At the Fairfield County Chess Club Championship tournament in Connecticut on May 1, Adewumi won all four of his matches, bumping his chess rating up to 2223 and making him the 28th youngest person to become a chess master, according to US Chess.

"I was very happy that I won and that I got the title," he says, "I really love that I finally got it."

Scores of teenage schoolgirls are dead, killed by unknown bombers on Saturday as they were leaving school in Kabul, Afghanistan.

The attackers appeared to have targeted girls. More than 80 people were killed and about 150 injured, most of them girls of high school age. Most were from poor families; many weaved carpets in addition to studying to support their families.

It was the deadliest bombing targeting civilians in at least a year in Afghanistan.

Copyright 2021 NPR. To see more, visit https://www.npr.org.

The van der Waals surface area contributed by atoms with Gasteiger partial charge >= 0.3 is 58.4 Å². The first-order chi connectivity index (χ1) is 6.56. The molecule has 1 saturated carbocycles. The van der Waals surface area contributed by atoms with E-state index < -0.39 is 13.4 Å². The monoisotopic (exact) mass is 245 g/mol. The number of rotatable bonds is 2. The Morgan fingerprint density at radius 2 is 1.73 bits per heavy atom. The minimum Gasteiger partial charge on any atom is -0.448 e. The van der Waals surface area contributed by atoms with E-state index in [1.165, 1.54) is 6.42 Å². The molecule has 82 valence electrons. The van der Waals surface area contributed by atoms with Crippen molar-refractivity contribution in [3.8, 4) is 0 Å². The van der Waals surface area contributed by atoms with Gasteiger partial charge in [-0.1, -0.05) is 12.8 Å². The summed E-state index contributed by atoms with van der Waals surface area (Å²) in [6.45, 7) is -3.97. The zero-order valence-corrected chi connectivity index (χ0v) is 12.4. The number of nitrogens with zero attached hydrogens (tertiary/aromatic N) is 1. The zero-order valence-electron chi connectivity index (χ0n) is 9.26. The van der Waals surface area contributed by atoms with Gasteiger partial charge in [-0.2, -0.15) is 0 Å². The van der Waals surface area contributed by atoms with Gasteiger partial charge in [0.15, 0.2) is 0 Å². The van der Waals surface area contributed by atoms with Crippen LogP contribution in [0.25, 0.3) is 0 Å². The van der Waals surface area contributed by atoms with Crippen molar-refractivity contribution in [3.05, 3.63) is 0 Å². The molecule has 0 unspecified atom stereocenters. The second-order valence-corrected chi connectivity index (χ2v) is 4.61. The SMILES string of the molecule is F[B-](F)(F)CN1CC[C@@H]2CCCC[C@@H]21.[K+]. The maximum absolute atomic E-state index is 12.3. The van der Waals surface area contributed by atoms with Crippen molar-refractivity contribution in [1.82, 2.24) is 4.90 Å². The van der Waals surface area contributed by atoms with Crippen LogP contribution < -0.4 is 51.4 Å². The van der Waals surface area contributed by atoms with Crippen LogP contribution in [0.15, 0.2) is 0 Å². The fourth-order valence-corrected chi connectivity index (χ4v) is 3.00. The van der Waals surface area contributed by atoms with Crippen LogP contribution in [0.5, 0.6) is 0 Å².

MARY LOUISE KELLY, HOST:

Copyright 2021 NPR. To see more, visit https://www.npr.org.

MARY LOUISE KELLY, HOST:

Sheriff deputies shot and killed Andrew Brown, Jr., in Elizabeth City, N.C., last week. One of their bodycams captured the shooting, but Superior Court Judge Jeff Foster blocked the full release of the video for at least a month.

Pasquotank County Sheriff Tommy Wooten, who oversees the deputies who killed Brown, a 42-year-old Black man, told All Things Considered that he thinks releasing the video now will help people trust law enforcement

Copyright 2021 NPR. To see more, visit https://www.npr.org.

AUDIE CORNISH, HOST:

For some eight decades, Orson Welles' "Citizen Kane" has been widely viewed as the greatest film ever made.

(SOUNDBITE OF FILM, "CITIZEN KANE")